Why? Because when an airline’s reservation system fails, the impact spreads beyond the customers to alliance partners, airport operators, retailers and, of course, everyone’s shareholders.
Like it or not, modern commerce is compelling companies to depend on partners, systems, and supply and information chains that they may not have chosen, or even know exist.
Every common platform we use exposes us to the strengths and weaknesses of every member of community that uses it. We share their appetite for risk, just as we share their ignorance of it.
The opportunity of risk
The challenge may seem daunting, but it’s important to remember that with each technological advance two doors open: behind one is risk and the other opportunity.
For the aviation industry, technology has revolutionised how customers are attracted and retained:
- Tickets are booked on apps
- Boarding passes stored in online wallets
- On-board Wi-Fi creates ancillary revenue
These developments have also resulted in a data explosion: The industry now knows more about its customer base than ever before. The data creates a competitive advantage, allowing loyalty programmes to be tailored and ancillary sales to expand.
Invariably, as the good guys employ technology to improve business models and customer experience, the bad guys are waiting to exploit the vulnerabilities. Loyalty programmes are the latest targets of hackers; the risk-opportunity journey has come full circle.
Because the risk terrain is complex, any response has to be co-ordinated and come from the industry’s boardrooms to ensure it aligns with strategic corporate objectives.
Talent management, the skills that bind
Technology may give us the information we need, but it is our people who turn that information into a competitive advantage. Today’s business leaders must be able to anticipate how technology can disrupt their business models, and the skill to mobilise their businesses for change. That means attracting and retaining the right talent.
Without the right people, cyber resilience may prove elusive. Most cyber losses stem from human failings, after all. Our data indicates that 90% of all cyber claims are the result of human error or behaviour. Hackers may have the knowledge to exploit vulnerable or weak systems once they’ve gained access to the network, but it is often the unwitting employee who allows them to do so.
It is estimated that global aviation systems face an average of 1,000 cyber-attacks each month, so connecting talent and workplace culture to cyber-risk vulnerability is imperative.
We believe that a strong employee culture and cyber-aware workforce are the first lines of defence against cyber risk. Our research indicates that companies who have suffered high-profile cyber incidents also have distinct cultural gaps.
Resilient companies measure the risk inherent in their employees’ behaviour and determine ways to mitigate this, ultimately building a cyber-smart workforce. By understanding culture and behavior, they focus on the areas of their business that are most vulnerable to employee-driven cyber incidents.
The inability to keep up with the pace of technological change – the 2nd highest-rated individual risk facing Asian aviation companies and 4th highest globally, according to the Index – is more than just a cybersecurity issue. People are the agent that binds corporate strategy to goal delivery.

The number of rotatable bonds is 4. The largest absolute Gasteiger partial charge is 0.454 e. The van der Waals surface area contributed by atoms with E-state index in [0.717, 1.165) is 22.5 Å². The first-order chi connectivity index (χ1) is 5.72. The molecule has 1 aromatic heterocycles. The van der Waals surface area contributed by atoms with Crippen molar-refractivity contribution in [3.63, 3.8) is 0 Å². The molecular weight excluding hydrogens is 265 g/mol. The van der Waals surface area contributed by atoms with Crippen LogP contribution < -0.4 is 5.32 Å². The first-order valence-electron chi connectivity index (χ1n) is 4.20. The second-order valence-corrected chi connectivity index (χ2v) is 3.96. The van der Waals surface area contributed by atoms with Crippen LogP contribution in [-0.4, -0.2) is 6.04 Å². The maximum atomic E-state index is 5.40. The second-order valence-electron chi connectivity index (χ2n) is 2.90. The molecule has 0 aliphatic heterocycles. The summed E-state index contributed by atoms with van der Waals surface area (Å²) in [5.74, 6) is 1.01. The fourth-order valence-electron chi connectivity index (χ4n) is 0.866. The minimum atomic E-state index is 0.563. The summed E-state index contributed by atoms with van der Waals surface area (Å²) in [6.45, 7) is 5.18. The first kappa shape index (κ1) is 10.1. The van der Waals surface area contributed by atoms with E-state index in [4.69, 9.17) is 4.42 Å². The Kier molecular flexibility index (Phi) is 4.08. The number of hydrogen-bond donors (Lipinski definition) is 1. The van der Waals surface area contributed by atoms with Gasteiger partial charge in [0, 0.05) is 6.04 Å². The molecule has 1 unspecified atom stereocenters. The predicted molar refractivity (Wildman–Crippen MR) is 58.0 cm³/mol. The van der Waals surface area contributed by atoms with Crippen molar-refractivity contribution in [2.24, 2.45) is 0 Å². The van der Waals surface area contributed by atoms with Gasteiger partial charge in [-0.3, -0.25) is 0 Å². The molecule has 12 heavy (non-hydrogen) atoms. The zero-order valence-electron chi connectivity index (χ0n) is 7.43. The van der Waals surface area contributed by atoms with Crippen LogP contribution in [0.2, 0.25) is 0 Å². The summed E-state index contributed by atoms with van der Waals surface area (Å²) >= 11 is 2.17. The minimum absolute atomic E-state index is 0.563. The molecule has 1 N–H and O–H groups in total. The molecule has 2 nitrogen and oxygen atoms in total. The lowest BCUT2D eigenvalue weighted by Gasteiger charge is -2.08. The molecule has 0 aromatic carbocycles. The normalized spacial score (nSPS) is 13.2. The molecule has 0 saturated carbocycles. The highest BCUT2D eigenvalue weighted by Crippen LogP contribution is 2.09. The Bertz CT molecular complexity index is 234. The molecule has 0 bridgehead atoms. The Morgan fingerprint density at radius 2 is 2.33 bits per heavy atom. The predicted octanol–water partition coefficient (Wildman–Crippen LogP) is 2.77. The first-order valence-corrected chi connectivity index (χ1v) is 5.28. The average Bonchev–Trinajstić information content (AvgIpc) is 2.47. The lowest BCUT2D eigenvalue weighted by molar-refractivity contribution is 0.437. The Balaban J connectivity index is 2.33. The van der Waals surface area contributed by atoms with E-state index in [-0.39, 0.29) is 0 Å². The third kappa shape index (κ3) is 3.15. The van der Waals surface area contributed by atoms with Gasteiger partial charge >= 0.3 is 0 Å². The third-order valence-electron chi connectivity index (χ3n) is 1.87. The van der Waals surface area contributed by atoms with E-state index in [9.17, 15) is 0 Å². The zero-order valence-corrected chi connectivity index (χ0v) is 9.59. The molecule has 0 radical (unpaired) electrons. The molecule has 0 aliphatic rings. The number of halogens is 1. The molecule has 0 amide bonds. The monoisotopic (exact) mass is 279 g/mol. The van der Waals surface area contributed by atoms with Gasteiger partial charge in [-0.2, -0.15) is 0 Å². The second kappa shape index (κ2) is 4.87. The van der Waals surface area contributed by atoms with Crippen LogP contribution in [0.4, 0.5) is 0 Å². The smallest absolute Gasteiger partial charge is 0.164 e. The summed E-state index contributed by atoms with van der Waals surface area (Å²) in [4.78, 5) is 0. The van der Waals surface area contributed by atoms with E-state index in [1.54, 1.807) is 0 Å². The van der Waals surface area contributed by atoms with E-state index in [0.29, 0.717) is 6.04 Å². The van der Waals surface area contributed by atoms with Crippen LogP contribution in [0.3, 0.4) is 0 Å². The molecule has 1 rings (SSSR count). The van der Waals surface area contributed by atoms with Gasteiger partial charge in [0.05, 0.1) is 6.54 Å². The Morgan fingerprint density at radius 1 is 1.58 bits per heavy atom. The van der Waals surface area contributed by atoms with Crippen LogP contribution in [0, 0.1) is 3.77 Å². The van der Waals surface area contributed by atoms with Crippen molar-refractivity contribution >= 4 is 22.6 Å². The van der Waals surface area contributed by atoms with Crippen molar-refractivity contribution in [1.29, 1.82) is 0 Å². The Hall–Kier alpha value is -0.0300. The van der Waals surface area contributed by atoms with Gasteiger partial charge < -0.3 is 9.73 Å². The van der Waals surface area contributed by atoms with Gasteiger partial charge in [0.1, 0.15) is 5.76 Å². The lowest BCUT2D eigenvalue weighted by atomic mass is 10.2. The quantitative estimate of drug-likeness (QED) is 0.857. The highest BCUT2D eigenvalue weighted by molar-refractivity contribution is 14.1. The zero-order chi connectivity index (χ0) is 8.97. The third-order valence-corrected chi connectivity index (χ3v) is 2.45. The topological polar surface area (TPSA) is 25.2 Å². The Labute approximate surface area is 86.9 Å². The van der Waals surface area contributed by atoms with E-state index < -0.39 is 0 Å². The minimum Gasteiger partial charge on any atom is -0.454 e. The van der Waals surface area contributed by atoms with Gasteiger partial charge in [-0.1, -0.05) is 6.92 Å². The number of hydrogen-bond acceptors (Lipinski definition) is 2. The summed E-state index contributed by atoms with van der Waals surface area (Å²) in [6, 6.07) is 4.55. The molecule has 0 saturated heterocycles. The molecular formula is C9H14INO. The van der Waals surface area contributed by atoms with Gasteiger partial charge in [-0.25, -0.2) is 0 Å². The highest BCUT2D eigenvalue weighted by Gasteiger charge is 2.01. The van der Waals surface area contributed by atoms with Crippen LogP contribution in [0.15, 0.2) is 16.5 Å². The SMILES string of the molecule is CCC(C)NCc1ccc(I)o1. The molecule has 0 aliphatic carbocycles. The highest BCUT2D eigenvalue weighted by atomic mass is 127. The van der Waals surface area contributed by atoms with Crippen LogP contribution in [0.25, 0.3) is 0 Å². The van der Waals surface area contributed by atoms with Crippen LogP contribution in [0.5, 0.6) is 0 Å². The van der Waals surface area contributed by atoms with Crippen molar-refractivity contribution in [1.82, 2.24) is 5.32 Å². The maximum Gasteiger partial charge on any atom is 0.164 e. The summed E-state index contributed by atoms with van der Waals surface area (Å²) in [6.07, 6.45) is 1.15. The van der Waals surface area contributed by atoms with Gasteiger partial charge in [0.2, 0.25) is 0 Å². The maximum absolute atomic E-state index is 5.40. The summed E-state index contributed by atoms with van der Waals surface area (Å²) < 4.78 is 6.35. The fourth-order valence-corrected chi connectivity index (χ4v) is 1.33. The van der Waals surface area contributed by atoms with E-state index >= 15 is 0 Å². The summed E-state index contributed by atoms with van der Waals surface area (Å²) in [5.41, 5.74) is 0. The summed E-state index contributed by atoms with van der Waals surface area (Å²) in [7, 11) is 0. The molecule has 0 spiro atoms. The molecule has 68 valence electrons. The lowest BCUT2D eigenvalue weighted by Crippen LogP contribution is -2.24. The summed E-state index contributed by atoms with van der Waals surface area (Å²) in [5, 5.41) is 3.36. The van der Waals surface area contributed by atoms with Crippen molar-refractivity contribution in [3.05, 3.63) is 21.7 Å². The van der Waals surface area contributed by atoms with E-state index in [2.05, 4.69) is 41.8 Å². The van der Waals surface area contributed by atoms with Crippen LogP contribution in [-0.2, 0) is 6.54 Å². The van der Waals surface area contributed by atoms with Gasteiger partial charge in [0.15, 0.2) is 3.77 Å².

As technology changes, the importance of retaining and retraining the associated skillsets to manage the systems, tools and assets will not diminish. Even robots will need programmers.
The battle for talent
Amidst the transition to automation, the digitalisation of business processes, the endless cascade of emerging technologies, shifting markets and consumer trends, the aviation industry’s biggest opportunity may lie in the competition for talent. According to Boeing, 2 million new aviation personnel will be required by 2035.
But if we believe the forecasts for the pace of technological change, many of these ‘jobs’ will be consumed by automation.
So the opportunity will lie not in how many people a company employs, but in the specific skills for which it competes. Those companies that have the market intelligence to align the skills of their workforces with emerging technology will have grasped a significant opportunity.
As new technologies change skill requirements — placing premiums and discounts on individual skillsets – smart companies will plan for these changes, identify gaps and solutions.
The hierarchical rise of the risk manager
Companies recognise they have to be more resilient to minimise operational disruption and improve the ways in which they identify, evaluate and take risks to not only survive, but thrive.
The pace of change, the connectivity of risks, the impact of emerging technologies and the rise in global regulations have all played a role in promoting the risk manager to the boardroom. Today’s risk manager has risen up the corporate hierarchy simply because the task is more demanding than ever and the cost of failure has risen in line with the rewards for success.
As the outgoing Chief Executive of Airmic, John Hurrell, recently said,
Risk management is not just a question of compliance, but about achieving resilience and competitive advantage in a fast-changing world.
Some of today’s brightest business minds have succeeded by turning risk into opportunity. Mark Zuckerberg, founder and CEO of Facebook, believes that the biggest risk anyone can take is, in fact, choosing to not take risks!
Facebook has come a long way from the Harvard dorm room in which it was conceived; it now has 17,000 employees and 1.2 billion daily active users. In July last year, they announced the first full-scale test flight of their drone, Aquila. The aircraft has the wingspan of an airliner, but at cruising speed it will consume only 5,000 watts of energy — roughly the same amount as three hair dryers. Willis Towers Watson was Facebook’s risk-management partner for the project.
As companies blur the lines between industries – in this case media and aviation – the diversification of business models poses a challenge. Modern risk managers increasing have to address risks atypical to their normal operations.
Refining the risk-transfer product
Our challenge as insurers and brokers is to work in partnership with industry to refine our product portfolios to reflect demand.